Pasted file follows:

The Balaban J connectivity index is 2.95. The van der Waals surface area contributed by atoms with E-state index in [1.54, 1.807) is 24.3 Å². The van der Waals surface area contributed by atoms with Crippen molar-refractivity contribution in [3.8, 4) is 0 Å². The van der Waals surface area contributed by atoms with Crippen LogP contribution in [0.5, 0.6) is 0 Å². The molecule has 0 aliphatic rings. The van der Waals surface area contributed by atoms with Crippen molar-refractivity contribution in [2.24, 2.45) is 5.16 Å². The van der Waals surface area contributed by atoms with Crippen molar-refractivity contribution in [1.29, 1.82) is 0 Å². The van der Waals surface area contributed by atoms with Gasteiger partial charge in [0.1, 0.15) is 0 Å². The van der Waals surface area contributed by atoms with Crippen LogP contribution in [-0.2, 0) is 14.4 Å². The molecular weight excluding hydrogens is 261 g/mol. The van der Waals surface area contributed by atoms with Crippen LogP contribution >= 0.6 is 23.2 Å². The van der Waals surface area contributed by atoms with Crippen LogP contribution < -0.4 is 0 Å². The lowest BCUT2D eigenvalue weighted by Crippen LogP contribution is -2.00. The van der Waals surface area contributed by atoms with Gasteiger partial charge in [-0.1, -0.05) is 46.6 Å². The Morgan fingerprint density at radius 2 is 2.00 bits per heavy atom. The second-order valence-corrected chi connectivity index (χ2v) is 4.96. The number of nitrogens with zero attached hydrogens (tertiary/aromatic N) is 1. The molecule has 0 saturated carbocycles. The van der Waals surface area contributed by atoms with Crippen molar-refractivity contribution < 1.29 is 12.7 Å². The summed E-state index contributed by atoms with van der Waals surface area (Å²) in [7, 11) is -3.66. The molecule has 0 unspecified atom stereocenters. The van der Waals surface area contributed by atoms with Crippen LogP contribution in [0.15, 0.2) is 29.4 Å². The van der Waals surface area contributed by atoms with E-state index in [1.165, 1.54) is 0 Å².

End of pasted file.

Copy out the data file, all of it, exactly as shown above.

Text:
The Balaban J connectivity index is 2.95. The van der Waals surface area contributed by atoms with E-state index in [1.54, 1.807) is 24.3 Å². The van der Waals surface area contributed by atoms with Crippen molar-refractivity contribution in [3.8, 4) is 0 Å². The van der Waals surface area contributed by atoms with Crippen LogP contribution in [0.5, 0.6) is 0 Å². The molecule has 0 aliphatic rings. The van der Waals surface area contributed by atoms with Crippen molar-refractivity contribution in [2.24, 2.45) is 5.16 Å². The van der Waals surface area contributed by atoms with Crippen molar-refractivity contribution in [1.29, 1.82) is 0 Å². The van der Waals surface area contributed by atoms with Gasteiger partial charge in [0.1, 0.15) is 0 Å². The van der Waals surface area contributed by atoms with Crippen LogP contribution in [-0.2, 0) is 14.4 Å². The molecular weight excluding hydrogens is 261 g/mol. The van der Waals surface area contributed by atoms with Crippen LogP contribution >= 0.6 is 23.2 Å². The van der Waals surface area contributed by atoms with Crippen LogP contribution < -0.4 is 0 Å². The lowest BCUT2D eigenvalue weighted by Crippen LogP contribution is -2.00. The van der Waals surface area contributed by atoms with Gasteiger partial charge in [-0.1, -0.05) is 46.6 Å². The Morgan fingerprint density at radius 2 is 2.00 bits per heavy atom. The second-order valence-corrected chi connectivity index (χ2v) is 4.96. The number of nitrogens with zero attached hydrogens (tertiary/aromatic N) is 1. The molecule has 0 saturated carbocycles. The van der Waals surface area contributed by atoms with Crippen molar-refractivity contribution < 1.29 is 12.7 Å². The summed E-state index contributed by atoms with van der Waals surface area (Å²) in [7, 11) is -3.66. The molecule has 0 unspecified atom stereocenters. The van der Waals surface area contributed by atoms with Crippen LogP contribution in [0.15, 0.2) is 29.4 Å². The van der Waals surface area contributed by atoms with E-state index in [1.165, 1.54) is 0 Å².